We live in a world of demand and supply. Once the employer decided to hire you in an interview, you will negotiate the price for your services – the salary offer. Sneaky employers have a tendency to let you make the first offer. This situation is obviously the most difficult one. You should choose a number that is satisfying enough for you, but acceptable for the employer at the same time. It’s really a situation without a good solution.

If you happen to be the one who is making the first offer, I recommend you to simply say exactly how much you would like to earn on this position. It makes no sense to try to make any calculations at this place. Worst thing you can do would be to say less than you would like to earn. Please keep in mind that the employer have no reason to offer you more than you want. So if you say $35,000 (but wish to earn $40,000), he will prepare a contract for 35K…

Employer makes the first salary offer

Different situation occurs when the employer gives you a first offer. This situation is obviously much better for you. Several things can happen:

  • Employer offers you more than you expected. That’s great! Accept it and everyone will be happy.
  • The salary offer from the employer is exactly as you expected. Good situation again. You will get what you expect.
  • The offer is lower than you expected. What to do in this case? We will discuss it in this article.

 

Making a salary counter offer

First of all, you should never accept the first offer, if it is not satisfying enough for you.  It makes no sense to work for a salary that is not motivating enough for you. However, please do not understand me wrongly. If you are in a crisis situation, e.g. without a job for a long time, you should accept any offer. But still, it is good to give it a try and propose your own offer.

There is no general rule how to select an appropriate salary counter offer. Logically, you can not ask twice as much as the employer is offering you. They will never accept such an offer. I want you to remember something: If the employer really wants to hire you, he will be serious with you. He will not offer you 50% or 70% of what he is willing to pay you. He will offer you at least 80% of the maximum amount he is able to pay for your services every month.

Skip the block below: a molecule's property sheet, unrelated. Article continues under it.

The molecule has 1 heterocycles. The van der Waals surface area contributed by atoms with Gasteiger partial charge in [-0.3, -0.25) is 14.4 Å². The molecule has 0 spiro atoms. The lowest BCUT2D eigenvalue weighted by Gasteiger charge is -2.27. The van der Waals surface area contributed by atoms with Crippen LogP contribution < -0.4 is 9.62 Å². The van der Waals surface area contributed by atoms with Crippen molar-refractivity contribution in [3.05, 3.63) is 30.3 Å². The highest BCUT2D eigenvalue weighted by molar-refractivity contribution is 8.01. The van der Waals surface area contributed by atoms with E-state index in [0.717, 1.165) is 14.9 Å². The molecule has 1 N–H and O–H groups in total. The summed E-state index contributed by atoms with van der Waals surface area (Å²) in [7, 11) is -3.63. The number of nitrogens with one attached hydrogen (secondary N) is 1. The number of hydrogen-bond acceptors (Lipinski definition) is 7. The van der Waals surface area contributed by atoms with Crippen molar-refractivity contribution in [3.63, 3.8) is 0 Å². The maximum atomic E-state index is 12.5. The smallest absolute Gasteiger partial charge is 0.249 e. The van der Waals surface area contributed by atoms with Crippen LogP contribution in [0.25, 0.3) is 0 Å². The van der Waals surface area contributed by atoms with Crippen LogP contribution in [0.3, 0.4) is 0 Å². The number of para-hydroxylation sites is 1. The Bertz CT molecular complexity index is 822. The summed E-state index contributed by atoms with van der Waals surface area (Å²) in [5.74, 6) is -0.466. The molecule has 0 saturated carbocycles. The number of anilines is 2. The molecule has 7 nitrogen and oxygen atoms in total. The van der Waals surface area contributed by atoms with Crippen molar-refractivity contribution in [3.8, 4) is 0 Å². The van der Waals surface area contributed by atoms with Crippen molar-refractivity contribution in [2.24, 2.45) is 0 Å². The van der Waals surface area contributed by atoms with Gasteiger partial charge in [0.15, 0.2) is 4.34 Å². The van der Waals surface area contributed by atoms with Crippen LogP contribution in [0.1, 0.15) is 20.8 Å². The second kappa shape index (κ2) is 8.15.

That’s why, logically, you can realistically set your offer from 5% to 25% higher than their initial offer. Anything more will just barely be accepted.

Have additional data to justify your needs

Maybe you are interviewed for a job at Google or at Goldman Sachs. If it is a case, and your skills are somehow exceptional, you can ask for a salary that is much higher than the industry average. However, if you apply for a job in an average company, you will not succeed with such an offer. Oppositely, you need to check the salary statistics before an interview and stick to it in your negotiation efforts. Please, compare the following sentences:

 

Based on data of average salaries in this field I gathered in my research, I think that $40,000 is more appropriate salary for this job.

 

I believe that $40,000 would be more appropriate salary for this job.

 

Can you feel the difference? To make a research and have something (basically anything) to support your claims place you in a completely new position.

Conclusion

  • Be prepared. Research the average salaries and always have a good reason for your counter offer ready.
  • Never ask for more than 25% raise of their initial offer. If the employer is serious with you, his first offer will represent 80% of the maximum sum he is willing to pay you or more.
  • Always keep in mind where you are right now. If this is the only interview you have had in the last 6 months, it will too risky to make a 25% higher counter offer.

We wish you good luck in your interview!

PS: Have a look also at some salary negotiation tactics or general salary negotiation tips.